Forgiveness Is Serious Business
Unforgiveness is Destroying Our Hearts
II’ve had some people say some pretty horrible things about me. Like, serious accusations about my character:
“You’re too much!”
“You’re a hypocrite!”
These voices echo in my head. Like anchors in my spirit, they are continually tempting to pull me under, especially when delivered by people I felt that I trusted and loved.
The truth is, yes, I am those things they say, but they’re also the things I’m working hard to not be (hopefully they’re becoming less true over time). Those words don’t define me, but they can certainly remind me what I’m capable of. And boy, it hurts like hell to hear.
I pray that I can one day be forgiven.
The reality is that I’m continually in need of being forgiven. And continually in need of forgiving others.
For my peace of mind, I need to forgive the people who cast these accusations—even though it feels supremely difficult. My heart can feel dragged down by intense feelings of being misunderstood, not to mention feeling abandoned or betrayed. To forgive doesn’t mean that I never feel sad about what happened.
But holding on to unforgiveness feels like continually choosing to be miserable. You may have heard, “Unforgiveness is like drinking rat poison, hoping the rat will die.” It’s so true, and I’m tired of living that way.
I used to think that I couldn’t forgive someone unless they knew how much they had hurt me. As if my forgiveness could magically cause repentance. We could call that “performative forgiveness”—look at how forgiving I am! And how much in need of forgiveness you are! I’m done with that baloney.
There have been a couple times when I’ve lent large sums of money to friends in need…only to have that person stop returning my calls or texts. To forgive means to stop trying, and even stop needing to get them to pay me back.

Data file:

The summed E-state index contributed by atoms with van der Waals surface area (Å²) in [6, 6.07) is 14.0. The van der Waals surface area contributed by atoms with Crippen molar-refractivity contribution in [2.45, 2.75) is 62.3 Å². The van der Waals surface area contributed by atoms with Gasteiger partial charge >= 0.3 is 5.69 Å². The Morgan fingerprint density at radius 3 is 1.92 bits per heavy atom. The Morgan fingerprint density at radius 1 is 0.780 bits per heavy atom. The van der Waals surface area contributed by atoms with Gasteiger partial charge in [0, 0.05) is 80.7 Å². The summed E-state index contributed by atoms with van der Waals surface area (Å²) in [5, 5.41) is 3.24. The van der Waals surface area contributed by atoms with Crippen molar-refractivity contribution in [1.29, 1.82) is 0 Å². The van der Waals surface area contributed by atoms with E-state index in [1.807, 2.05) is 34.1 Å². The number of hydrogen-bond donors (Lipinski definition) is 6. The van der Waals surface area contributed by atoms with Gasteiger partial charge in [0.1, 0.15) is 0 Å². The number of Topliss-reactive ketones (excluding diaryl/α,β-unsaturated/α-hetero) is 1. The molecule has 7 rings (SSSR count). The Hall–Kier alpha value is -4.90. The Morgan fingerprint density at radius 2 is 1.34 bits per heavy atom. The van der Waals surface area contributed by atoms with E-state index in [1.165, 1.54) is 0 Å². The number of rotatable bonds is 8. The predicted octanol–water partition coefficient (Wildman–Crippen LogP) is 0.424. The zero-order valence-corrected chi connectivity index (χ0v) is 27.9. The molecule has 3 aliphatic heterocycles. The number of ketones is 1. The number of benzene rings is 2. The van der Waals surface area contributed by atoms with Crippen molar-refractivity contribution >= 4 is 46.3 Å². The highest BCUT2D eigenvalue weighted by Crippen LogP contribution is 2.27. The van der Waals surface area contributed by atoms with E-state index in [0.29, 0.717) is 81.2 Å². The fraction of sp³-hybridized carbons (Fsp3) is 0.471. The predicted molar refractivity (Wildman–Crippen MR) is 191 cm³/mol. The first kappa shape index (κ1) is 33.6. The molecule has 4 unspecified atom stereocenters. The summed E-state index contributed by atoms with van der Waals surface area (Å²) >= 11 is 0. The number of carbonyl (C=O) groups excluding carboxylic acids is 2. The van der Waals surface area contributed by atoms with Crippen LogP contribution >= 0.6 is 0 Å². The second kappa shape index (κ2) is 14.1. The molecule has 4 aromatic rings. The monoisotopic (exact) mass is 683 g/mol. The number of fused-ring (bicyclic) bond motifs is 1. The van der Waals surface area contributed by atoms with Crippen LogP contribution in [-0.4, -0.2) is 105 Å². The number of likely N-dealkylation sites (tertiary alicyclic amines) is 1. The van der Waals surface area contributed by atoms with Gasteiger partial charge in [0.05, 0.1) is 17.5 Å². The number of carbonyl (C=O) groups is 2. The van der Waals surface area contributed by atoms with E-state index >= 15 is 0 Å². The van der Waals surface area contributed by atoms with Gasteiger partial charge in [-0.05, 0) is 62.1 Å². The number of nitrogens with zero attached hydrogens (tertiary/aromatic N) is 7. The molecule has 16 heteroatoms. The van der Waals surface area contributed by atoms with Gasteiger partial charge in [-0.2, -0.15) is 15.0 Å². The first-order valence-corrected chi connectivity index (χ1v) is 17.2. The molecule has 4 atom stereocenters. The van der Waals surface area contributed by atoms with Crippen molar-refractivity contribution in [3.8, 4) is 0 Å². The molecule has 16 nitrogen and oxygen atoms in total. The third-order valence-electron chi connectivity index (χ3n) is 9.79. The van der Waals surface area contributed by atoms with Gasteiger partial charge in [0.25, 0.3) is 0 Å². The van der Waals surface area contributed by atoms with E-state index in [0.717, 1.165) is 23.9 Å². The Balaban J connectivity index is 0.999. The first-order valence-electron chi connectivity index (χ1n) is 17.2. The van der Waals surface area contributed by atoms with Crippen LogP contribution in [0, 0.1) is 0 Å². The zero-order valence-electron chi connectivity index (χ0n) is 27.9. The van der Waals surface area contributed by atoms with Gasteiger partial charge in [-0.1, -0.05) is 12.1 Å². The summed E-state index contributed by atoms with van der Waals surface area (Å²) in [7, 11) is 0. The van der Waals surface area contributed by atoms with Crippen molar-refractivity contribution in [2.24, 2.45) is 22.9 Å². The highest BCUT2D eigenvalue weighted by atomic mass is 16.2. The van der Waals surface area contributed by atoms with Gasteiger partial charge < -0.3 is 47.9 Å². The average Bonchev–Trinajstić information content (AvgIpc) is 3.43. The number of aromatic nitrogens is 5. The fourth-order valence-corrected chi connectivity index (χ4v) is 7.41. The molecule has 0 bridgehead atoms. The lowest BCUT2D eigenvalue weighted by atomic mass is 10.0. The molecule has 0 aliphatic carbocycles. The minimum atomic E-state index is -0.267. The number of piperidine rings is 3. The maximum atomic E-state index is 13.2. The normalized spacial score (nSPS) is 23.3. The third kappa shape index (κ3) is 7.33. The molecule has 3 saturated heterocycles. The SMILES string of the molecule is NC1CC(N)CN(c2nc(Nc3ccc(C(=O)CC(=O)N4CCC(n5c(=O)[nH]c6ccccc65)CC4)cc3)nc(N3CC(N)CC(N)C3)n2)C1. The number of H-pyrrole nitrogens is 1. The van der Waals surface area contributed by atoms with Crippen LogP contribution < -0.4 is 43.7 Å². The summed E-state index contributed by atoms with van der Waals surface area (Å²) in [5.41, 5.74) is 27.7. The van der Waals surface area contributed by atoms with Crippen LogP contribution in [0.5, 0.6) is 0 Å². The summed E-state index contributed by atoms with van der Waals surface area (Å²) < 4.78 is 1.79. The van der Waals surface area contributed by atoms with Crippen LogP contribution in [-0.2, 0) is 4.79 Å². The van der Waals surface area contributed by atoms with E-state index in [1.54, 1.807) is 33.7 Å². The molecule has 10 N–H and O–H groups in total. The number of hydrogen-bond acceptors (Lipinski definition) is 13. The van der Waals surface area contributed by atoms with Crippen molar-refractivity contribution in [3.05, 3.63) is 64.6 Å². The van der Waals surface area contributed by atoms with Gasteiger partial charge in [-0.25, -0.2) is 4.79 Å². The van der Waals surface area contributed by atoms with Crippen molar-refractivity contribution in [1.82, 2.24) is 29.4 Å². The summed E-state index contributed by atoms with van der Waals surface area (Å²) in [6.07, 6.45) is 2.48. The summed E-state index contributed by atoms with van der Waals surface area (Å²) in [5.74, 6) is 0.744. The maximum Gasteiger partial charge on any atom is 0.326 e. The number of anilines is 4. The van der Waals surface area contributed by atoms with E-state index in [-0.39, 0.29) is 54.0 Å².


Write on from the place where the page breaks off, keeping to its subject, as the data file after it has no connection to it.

To forgive doesn’t mean that it didn’t happen. It did happen, but I no longer need to seek recompense from the other person. Nothing is owed to me any longer.
When I forgive, I wipe the slate clean. And in the process, I set myself and the other person free.
The last words of Jesus, “It is finished,” are a reference to something a Jewish High Priest would say after offering an animal sacrifice for the sins of the people of Israel. These animal sacrifices became a never-ending cycle of sacrifice. Jesus is in effect saying, “This is the end of that way of living. I will be the final sacrifice.”
We no longer need to believe that our sins aren’t forgiven, Jesus covered them all. Which means we don’t have to stay busy counting sin—our own or those of other people.
We can live knowing the Slate has been wiped clean. Which frees us up to let love, rather than unforgiveness, be our driving force. It’s love that will change the hardest of hearts, including mine. (Tweet this)
I pray that I will be forgiven for all the times I have hurt someone. Not so that my ego could be appeased, but so that reconciliation can happen.
I will continue to work to forgive those who hurt me, misunderstood me, misrepresented me, or even chosen to walk away from me, ignore me, or not have any interest in reconciliation. Their reasons for doing so, are honestly, none of my business. But my heart needs to forgive, to release, to let go, to surrender each of these instances of brokenness, trusting love to fill in the holes once filled by unforgiveness.
Here’s a gorgeous poem from the amazing Justin McRoberts: